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Mayim Bialik Talks Trickiness Of Hosting Jeopardy, And How She Thinks She'd Do As Contestant

Jeopardy! will very likely never find a replacement host that strikes the same universally appreciated chords as Alex Trebek, but the current combo of hosts for Season 38The Big Bang Theory vet Mayim Bialik and GOAT champ Ken Jennings — has been about as favorable as one could hope for. (At least when far removed from the Mike Richards controversy that sparked the shared duties.) Having recently returned for Jeopardy!’s Professors Tournament, Bialik opened up a bit about the complications that go into her hosting duties, and also explained why she probably wouldn’t be the best competition for the show’s contestants.

Mayim Bialik appeared as a guest on Live with Kelly and Ryan, though only remotely, as the morning chat show shifted back from in-studio broadcasts to home-based set-ups due to rising cases of the Omicron variant. When Ryan Seacrest asked her about the trickiness tied to hosting the long-running game show, here’s how she responded:

It's unbelievable. I mean, it is super fun and I love it, but it is non-stop thinking, talking, having someone in your ear, constantly calculating. I mean, if you think it's hard for the contestants to know all those things, imagine having to read them all those things. It's very difficult. [Laughs.]

She did appear to be saying that last bit with some genial sarcastic hubris, as opposed to sincerely making herself sound more put-upon than contestants in the hot seats. (Okay, they’re not sitting, but still.) Her point is still a salient one, though. Especially considering Jeopardy! tapes five episodes in a row over the course of a single day, which obviously means five installments’ worth of correct pronunciations, esoteric facts, new contestants and more for Bialik (and others) to go through. Not the best gig for anyone who self-describes as scatterbrained, I’d think.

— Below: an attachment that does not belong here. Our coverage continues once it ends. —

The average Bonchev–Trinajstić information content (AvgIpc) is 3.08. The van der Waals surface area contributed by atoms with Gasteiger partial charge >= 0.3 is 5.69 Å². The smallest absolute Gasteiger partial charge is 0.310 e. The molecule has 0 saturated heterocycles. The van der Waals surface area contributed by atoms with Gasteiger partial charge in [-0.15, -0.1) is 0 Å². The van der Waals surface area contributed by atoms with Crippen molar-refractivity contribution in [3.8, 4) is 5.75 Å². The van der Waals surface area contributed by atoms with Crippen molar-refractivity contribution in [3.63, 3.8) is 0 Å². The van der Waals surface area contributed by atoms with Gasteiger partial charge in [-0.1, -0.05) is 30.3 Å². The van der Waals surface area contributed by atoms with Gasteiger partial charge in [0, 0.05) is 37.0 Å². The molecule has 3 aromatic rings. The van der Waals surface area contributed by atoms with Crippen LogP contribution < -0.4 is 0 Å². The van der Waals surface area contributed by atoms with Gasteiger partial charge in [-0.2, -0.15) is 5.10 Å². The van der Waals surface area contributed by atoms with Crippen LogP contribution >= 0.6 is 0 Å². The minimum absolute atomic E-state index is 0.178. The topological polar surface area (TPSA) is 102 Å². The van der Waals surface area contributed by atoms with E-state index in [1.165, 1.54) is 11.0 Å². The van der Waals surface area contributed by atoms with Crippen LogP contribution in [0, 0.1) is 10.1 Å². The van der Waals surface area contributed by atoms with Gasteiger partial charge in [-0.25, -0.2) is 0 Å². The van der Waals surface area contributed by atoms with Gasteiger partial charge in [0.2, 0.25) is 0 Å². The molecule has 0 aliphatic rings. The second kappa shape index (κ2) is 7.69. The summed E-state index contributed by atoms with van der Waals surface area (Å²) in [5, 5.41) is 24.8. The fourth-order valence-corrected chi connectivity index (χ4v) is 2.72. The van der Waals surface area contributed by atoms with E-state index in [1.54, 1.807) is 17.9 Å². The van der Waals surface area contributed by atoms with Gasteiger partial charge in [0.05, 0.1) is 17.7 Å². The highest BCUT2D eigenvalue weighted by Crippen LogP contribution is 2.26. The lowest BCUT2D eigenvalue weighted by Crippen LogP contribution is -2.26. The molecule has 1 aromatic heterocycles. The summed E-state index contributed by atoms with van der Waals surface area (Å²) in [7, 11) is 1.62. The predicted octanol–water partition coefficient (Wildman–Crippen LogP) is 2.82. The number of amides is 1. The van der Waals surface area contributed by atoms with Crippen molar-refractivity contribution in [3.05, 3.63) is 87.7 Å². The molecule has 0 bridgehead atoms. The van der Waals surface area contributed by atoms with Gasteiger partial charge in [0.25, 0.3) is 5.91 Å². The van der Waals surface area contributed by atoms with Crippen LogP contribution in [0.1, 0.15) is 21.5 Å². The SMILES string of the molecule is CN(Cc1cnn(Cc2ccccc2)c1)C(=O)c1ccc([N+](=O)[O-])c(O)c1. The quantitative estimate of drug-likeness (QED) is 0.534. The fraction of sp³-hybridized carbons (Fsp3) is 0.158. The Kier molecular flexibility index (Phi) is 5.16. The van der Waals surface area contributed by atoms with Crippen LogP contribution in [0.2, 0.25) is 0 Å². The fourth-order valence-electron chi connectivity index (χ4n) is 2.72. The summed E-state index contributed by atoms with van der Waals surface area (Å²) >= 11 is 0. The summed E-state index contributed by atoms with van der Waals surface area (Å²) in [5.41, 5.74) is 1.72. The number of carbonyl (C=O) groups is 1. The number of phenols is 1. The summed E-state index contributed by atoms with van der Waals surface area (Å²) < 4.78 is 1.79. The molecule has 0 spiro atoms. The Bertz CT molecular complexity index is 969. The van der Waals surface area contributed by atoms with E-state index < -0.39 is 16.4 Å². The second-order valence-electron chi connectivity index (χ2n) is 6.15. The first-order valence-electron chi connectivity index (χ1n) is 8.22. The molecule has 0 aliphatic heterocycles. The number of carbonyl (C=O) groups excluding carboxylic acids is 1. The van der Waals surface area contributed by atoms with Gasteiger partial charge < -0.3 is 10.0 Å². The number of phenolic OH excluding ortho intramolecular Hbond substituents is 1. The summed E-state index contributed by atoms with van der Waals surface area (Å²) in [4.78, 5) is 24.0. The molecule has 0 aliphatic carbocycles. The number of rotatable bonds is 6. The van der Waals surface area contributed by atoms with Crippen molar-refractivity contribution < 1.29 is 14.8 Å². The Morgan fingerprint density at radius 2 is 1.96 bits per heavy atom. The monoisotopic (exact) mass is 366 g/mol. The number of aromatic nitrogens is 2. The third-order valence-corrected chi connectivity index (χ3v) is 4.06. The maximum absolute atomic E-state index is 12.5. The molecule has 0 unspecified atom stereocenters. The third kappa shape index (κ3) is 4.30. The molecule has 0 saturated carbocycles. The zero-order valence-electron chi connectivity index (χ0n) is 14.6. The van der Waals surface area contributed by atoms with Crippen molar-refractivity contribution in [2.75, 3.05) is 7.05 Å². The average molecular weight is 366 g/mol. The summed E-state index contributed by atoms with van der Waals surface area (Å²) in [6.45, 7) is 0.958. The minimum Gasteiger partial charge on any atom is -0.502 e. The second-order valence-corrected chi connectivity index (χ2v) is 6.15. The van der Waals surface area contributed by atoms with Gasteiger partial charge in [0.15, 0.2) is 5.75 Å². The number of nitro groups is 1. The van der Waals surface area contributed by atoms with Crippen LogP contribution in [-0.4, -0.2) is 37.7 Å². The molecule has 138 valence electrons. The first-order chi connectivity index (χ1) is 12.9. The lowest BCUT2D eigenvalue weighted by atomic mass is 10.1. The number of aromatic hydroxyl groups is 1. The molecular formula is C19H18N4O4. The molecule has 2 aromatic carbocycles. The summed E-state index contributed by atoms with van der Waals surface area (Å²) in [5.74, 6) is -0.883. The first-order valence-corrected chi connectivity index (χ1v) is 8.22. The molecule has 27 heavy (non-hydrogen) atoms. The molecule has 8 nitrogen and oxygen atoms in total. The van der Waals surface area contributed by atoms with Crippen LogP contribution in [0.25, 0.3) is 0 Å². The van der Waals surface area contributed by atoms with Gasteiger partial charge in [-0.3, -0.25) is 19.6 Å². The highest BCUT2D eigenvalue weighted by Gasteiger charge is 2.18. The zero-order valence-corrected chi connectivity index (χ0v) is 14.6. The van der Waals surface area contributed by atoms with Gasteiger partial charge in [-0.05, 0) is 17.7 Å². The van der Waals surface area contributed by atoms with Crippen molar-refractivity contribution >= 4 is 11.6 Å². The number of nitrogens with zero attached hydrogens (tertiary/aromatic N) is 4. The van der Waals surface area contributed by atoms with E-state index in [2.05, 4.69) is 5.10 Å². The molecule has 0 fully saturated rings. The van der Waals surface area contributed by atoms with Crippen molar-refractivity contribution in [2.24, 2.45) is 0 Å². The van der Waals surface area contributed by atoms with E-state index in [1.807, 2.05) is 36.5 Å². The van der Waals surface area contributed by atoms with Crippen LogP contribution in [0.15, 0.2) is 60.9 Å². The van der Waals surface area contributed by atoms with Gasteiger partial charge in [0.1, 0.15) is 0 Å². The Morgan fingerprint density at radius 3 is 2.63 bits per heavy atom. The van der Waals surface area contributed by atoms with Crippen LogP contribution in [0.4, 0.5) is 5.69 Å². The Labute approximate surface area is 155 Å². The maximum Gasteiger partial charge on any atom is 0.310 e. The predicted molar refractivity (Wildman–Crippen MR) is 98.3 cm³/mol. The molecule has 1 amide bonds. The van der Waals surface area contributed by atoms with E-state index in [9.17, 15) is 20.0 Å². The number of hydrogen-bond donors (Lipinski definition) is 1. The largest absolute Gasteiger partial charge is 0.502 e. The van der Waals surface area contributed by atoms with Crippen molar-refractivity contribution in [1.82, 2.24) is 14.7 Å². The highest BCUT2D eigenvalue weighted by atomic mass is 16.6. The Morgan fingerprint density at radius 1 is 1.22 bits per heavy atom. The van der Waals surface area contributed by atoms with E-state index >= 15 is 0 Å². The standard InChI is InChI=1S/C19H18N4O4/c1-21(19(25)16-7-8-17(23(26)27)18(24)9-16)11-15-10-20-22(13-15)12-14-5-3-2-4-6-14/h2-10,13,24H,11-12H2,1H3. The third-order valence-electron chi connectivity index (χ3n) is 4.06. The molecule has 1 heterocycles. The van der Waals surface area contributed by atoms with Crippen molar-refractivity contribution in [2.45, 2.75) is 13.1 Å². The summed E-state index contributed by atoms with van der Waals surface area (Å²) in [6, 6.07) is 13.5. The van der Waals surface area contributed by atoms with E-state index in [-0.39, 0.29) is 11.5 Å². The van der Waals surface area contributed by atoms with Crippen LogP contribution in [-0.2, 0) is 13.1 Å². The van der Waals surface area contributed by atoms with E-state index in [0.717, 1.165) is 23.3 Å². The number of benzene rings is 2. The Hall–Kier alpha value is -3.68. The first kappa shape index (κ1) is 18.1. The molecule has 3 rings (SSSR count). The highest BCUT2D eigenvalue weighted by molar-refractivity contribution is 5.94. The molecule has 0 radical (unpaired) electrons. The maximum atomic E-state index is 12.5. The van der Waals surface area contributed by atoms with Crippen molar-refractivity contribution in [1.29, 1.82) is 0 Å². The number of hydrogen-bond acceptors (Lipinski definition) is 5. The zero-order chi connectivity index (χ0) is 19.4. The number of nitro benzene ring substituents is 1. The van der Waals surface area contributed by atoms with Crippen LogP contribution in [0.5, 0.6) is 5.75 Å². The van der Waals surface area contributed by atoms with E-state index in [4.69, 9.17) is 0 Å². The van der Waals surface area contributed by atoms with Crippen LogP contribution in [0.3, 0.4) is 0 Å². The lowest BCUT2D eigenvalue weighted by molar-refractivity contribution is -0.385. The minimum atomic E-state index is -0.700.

To that end, even though Mayim Bialik is regularly handling this constant influx of information, that doesn’t mean she thinks she would actually do well against the show’s brainy contestants. When Kelly Ripa asked Bialik what percentage of the clues she knows before the players do, the Call Me Kat star offered a hyperbolically low number, but explained why she’s in awe of those competing. 

About one. If there's a science category, obviously. I do really well with biblical history. But other than that, the kind of knowledge these contestants have, it is so phenomenal. It's so specific. But also they have to do everything under pressure. If you give me 10 minutes, I could maybe figure out a question.

After Kelly Ripa brought up how much the contestants’ stress tends to come across through the frantic way their thumbs jam down on the button when ringing in, Bialik agreed that the maneuver is a talent in its own right, saying: 

I mean, that's the thing. It's doing it under pressure. With all of that stuff going on, it is an extra set of skill just to be able to hit that little button.

At this point, not everyone is overly impressed with Mayim Bialik as a host, which also goes for some behind-the-scenes reports, but I think expecting any replacement to be amazing right out of the gate is reaching. Especially for someone like Bialik who is balancing the Jeopardy! tapings with her Fox sitcom Call Me Kat and her successful weekly podcast Mayim Bialik’s Breakdown, on top of spending time with her family. Granted, it’s a gig she’s voluntarily opting into, but that doesn’t make it any easier to conquer. 

Jeopardy! airs weekdays in syndication, with Bialik and Jennings tag-teaming for the remainder of Season 38. Fans can also find Live with Kelly and Ryan airing weekday mornings. Check your local listings to see when and where both are airing in your area, and head to our 2022 Summer TV schedule to see what new and returning shows are on the way soon!

Nick is a Cajun Country native, and is often asked why he doesn't sound like that's the case. His love for his wife and daughters is almost equaled by his love of gasp-for-breath laughter and gasp-for-breath horror. A lifetime spent in the vicinity of a television screen led to his current dream job, as well as his knowledge of too many TV themes and ad jingles.